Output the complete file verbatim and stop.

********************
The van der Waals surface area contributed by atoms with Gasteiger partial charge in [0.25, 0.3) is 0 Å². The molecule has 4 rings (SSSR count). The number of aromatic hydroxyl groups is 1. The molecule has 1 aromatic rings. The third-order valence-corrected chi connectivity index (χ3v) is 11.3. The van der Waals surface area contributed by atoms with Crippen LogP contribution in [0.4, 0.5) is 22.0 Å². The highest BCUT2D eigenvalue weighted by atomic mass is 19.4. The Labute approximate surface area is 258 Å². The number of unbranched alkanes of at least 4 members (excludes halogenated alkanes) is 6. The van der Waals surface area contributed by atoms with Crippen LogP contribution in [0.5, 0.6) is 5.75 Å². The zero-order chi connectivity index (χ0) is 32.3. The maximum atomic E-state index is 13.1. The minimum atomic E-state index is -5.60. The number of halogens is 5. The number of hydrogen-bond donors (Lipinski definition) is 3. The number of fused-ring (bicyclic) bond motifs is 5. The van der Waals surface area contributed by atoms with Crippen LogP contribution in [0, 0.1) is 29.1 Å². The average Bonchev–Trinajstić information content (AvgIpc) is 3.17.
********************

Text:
The van der Waals surface area contributed by atoms with Gasteiger partial charge in [0.25, 0.3) is 0 Å². The molecule has 4 rings (SSSR count). The number of aromatic hydroxyl groups is 1. The molecule has 1 aromatic rings. The third-order valence-corrected chi connectivity index (χ3v) is 11.3. The van der Waals surface area contributed by atoms with Crippen LogP contribution in [0.4, 0.5) is 22.0 Å². The highest BCUT2D eigenvalue weighted by atomic mass is 19.4. The Labute approximate surface area is 258 Å². The number of unbranched alkanes of at least 4 members (excludes halogenated alkanes) is 6. The van der Waals surface area contributed by atoms with Crippen LogP contribution in [0.5, 0.6) is 5.75 Å². The zero-order chi connectivity index (χ0) is 32.3. The maximum atomic E-state index is 13.1. The minimum atomic E-state index is -5.60. The number of halogens is 5. The number of hydrogen-bond donors (Lipinski definition) is 3. The number of fused-ring (bicyclic) bond motifs is 5. The van der Waals surface area contributed by atoms with Crippen LogP contribution in [0, 0.1) is 29.1 Å². The average Bonchev–Trinajstić information content (AvgIpc) is 3.17.